Dr. Strang said they were initially surprised to find an overrepresentation of gender variance among children with ADHD. However, they later realized that prior studies have shown increased levels of disruptive behavior and other behavioral problems among young people with gender variance.

Despite the overlap the investigators found with regard to gender variance and ADHD or autism, Dr. Strang cautioned that a child's expressing a desire to be the opposite sex does not imply a diagnosis of persistent gender dysphoria or gender identity disorder.

He did recommend, however, that healthcare professionals who treat children and adolescents with ASD or ADHD ask parents whether their child has expressed a wish to be the other sex, as part of the CPCL or another questionnaire.

"We want to help kids who struggle with both [gender variance and a neurodevelopmental disorder] get the help and support they need," Dr. Strang said.

The study findings underscore the need for more research into gender variance in neurodevelopmental disorders, including obtaining self-reports from children and adolescents, he added.

High Prevalence Disputed

Commenting on the study for Medscape Medical News, Eric Butter, PhD, a psychologist and associate director of the Child Development Center at Nationwide Children's Hospital in Columbus, Ohio, said, "I'm not ready to say that kids with autism spectrum disorder have a higher prevalence of gender variance. We don't know that from this research."

A study limitation was the use of parent-reported data, according to Dr. Butter, who was not involved with the research.

"Parents will respond to that question ["wishes to be the opposite sex"] from their own experience and their own cultural expectations of gender," he said. "Does a response of 'wishes to be the opposite sex' mean a little girl likes to play with trucks and a boy likes playing with dolls, or does it mean a child is uncomfortable with his or her gender and wants to be the opposite sex?"

That ambiguity may account for the high prevalence — 5.4% — of combined gender variance and ASD found in the study, Dr. Butter suggested.

"At our large regional clinic," he said, "some children presenting with ASD also present with gender variance, but it's a very small percentage, not anywhere near what the authors found."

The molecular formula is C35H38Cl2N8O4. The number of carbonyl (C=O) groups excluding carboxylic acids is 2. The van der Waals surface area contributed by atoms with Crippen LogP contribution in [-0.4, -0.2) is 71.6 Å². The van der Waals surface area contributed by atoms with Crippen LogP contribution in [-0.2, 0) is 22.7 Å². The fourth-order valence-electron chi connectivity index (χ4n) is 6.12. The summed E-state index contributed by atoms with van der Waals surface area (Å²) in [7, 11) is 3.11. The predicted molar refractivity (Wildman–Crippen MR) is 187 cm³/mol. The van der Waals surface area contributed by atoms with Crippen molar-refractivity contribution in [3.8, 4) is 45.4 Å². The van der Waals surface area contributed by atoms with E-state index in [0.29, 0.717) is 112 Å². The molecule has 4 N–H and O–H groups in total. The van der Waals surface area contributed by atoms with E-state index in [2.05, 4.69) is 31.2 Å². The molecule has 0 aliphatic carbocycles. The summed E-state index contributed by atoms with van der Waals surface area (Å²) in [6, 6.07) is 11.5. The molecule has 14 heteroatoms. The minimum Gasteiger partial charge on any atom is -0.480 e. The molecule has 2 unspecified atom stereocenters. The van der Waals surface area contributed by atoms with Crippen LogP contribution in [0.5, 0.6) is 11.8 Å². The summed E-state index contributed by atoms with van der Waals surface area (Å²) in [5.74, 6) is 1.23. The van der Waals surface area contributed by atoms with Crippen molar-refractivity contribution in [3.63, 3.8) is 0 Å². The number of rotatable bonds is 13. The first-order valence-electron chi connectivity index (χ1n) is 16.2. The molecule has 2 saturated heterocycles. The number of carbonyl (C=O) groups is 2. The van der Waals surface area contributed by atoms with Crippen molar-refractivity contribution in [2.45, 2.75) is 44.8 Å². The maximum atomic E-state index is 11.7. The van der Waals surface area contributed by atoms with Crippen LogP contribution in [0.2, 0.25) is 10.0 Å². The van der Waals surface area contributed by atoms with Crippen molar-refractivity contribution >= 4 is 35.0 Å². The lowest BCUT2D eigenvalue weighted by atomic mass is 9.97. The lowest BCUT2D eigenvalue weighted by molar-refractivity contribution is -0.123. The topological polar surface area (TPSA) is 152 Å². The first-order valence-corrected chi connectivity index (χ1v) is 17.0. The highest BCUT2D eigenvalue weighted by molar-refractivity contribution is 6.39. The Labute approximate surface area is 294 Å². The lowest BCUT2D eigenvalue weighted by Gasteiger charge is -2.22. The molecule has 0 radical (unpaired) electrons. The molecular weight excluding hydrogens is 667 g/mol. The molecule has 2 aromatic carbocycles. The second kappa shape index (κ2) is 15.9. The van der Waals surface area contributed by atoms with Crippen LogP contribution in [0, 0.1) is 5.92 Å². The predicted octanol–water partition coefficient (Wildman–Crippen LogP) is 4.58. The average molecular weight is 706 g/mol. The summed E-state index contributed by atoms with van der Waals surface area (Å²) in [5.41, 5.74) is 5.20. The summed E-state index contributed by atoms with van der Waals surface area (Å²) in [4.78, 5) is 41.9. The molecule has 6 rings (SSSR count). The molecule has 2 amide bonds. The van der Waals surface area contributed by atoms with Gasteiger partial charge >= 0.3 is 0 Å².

On the basis of this single-center, chart-review study, Dr. Butter said he could not recommend acting clinically or changing practice at this time.

"This research is interesting and important because it opens a conversation about gender identity. We should make sure we are treating the whole child, no matter what the neurodevelopmental disorder is."

Dr. Strang and Dr. Butter have reported no relevant financial relationships.


Also see abstract of article:

Avatar universal
Stimulants Likely Behind ADHD-Obesity Link

Megan Brooks
March 17, 2014

Treating attention-deficit/hyperactivity disorder (ADHD) with stimulants changes growth trajectories in childhood and is likely to be behind the reported association between ADHD and obesity, a new study suggests.

The study showed that children with untreated ADHD or ADHD treated without stimulants had a faster increase in body mass index (BMI) than those without ADHD. Conversely, children with ADHD treated with stimulants demonstrated slower BMI growth early in childhood, but they rebounded later in adolescence with higher BMIs ― higher than in children without a history of ADHD or stimulant use.

"Given the rapid increases in both ADHD diagnosis and stimulant treatment over the past decades, our findings might suggest to clinicians that long-term impacts on childhood and adolescent BMI growth trajectories, and perhaps continuing into adulthood, may result from stimulant use in childhood," Brian S. Schwartz, MD, from Johns Hopkins University Bloomberg School of Public Health in Baltimore, Maryland, and the Geisinger Center for Health Research in Danville, Pennsylvania, told Medscape Medical News.

The study was published online March 17 in Pediatrics.

Strong, Consistent Link

There is substantial evidence linking stimulant use to growth deficits, and there is some evidence of growth delays in ADHD. However, "increasingly, and paradoxically," concerns have been raised about a possible link between ADHD and obesity, the investigators note. They add that this is the first longitudinal study to examine associations between ADHD and stimulant use on BMI growth trajectories.
Dr. Brian Schwartz